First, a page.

Source Criticism of the Torah
How the revelation of the names of God provides a glimpse into the literary sources of the Torah.
The Elohistic source, designated E, is so named because of its use of the divine name Elohim and its interest in the northern tribes, of which Ephraim was the most important. It probably was written between 900 and 800 B.C.E., presenting material parallel and supplementary to that found in J.
The Priestly source, designated P, uses the divine name El Shaddai (until Exodus 6) and contains a great many ritual texts. Scholars greatly disagree concerning the date when this source was written. Some place it as early as J and E, but others posit a date as late as the Babylonian exile (6th century B.C.E.)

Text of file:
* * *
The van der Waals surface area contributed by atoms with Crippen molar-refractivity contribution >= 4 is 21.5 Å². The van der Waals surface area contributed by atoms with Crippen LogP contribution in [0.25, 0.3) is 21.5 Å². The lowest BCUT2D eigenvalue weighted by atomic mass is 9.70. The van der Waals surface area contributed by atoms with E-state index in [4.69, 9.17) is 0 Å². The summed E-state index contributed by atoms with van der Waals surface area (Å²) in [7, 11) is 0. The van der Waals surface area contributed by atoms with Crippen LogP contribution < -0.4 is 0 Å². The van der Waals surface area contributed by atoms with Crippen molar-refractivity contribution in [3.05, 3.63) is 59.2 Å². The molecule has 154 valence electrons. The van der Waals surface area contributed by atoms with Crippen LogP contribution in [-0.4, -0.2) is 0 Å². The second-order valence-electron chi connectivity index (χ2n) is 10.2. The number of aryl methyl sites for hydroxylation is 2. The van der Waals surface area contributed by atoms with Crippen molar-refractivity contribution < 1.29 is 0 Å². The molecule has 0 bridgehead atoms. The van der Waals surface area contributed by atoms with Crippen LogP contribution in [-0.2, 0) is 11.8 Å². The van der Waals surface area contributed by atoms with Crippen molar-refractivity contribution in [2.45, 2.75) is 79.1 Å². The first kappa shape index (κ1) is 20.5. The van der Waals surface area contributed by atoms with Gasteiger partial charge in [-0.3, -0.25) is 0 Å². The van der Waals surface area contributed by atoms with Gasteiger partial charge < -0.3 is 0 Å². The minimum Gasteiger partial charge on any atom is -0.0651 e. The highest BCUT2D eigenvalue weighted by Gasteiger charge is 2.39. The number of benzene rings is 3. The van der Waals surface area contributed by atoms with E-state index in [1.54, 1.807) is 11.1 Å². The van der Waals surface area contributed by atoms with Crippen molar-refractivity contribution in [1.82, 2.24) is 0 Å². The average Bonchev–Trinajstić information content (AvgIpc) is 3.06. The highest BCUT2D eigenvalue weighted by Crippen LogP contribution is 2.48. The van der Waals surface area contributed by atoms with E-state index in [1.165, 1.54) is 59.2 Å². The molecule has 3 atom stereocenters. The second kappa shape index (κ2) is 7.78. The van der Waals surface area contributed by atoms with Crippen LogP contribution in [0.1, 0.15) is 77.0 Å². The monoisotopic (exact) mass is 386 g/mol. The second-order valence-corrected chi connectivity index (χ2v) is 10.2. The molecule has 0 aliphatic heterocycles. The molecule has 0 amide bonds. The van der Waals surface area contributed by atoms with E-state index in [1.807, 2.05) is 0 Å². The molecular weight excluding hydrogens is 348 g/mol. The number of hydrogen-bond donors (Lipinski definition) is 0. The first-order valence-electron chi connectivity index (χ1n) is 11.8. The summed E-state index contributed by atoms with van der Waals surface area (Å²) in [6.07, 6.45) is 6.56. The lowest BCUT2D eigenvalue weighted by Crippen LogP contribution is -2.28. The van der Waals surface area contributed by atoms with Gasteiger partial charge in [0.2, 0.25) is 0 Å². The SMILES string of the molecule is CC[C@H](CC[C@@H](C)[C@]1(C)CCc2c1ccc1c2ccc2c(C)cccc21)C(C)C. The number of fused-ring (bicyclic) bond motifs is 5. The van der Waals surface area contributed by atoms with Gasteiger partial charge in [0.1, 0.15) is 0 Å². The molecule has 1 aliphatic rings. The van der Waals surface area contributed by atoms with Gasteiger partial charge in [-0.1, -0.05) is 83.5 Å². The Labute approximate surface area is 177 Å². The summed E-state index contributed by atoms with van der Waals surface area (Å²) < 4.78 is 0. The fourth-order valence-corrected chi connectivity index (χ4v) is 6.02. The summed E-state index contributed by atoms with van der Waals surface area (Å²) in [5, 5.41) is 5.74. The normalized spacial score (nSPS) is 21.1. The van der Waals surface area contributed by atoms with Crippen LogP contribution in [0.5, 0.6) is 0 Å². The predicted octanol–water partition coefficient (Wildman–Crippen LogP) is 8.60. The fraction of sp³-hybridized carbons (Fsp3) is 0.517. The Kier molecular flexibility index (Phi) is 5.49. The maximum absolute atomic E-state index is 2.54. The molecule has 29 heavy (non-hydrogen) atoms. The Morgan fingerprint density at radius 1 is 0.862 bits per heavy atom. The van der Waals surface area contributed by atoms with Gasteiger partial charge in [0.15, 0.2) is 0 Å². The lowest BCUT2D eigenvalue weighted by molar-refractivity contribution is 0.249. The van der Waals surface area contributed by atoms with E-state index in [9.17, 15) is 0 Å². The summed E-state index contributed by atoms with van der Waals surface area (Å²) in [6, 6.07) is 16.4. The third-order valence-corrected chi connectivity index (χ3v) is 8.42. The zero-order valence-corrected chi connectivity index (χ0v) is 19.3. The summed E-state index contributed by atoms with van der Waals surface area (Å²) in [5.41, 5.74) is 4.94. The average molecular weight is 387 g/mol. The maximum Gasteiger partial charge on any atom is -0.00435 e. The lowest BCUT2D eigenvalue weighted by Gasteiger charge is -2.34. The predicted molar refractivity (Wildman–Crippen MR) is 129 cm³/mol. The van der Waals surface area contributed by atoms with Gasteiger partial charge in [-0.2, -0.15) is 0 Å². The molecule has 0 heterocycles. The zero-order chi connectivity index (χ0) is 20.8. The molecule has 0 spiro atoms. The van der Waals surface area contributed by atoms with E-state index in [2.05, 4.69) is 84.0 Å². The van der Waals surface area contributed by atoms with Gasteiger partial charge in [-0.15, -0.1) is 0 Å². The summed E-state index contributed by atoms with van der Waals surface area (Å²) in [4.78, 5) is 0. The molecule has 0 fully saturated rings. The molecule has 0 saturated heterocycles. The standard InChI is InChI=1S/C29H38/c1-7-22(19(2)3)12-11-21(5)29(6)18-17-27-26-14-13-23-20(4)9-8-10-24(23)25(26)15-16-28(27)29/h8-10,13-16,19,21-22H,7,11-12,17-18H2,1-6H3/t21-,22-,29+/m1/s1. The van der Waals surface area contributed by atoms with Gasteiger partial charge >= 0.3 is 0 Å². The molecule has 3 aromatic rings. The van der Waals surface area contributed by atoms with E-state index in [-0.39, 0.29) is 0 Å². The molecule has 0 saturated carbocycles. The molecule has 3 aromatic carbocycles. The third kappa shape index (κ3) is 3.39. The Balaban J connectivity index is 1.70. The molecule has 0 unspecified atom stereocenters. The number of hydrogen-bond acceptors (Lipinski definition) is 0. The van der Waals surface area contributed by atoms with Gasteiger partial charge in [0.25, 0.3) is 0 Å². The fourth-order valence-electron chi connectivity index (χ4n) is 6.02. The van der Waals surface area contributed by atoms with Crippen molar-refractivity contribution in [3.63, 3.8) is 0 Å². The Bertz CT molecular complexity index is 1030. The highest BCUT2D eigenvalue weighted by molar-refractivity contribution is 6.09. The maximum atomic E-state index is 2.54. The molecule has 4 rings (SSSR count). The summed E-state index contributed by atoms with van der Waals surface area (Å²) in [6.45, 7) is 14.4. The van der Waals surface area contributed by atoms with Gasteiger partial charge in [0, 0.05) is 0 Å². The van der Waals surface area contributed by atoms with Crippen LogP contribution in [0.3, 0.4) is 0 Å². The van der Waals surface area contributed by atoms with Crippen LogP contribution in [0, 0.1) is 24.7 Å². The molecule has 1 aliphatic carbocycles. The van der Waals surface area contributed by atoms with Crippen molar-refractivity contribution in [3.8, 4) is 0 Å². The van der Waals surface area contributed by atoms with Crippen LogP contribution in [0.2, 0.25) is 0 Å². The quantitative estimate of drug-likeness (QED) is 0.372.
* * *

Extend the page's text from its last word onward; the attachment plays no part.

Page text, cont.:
The Deuteronomic source, designated D, is considered to have been written later [than J and E] (8th to 6th century B.C.E.). It reviews certain stories and presents legislation that sometimes differ from the first four books. It is important to note that contradictions exist not only within narrative material but also within the laws of the Torah. For instance, Exodus 21:2-11 states that a male slave should be released after six years of servitude. This law, however, does not apply to female slaves (v. 7). In Deut. 15:12, the same requirement of release is extended to both male and female slaves.
Most scholars believe that the Torah was compiled and edited by Priestly redactors in Babylonia between 600 and 400 B.C.E.
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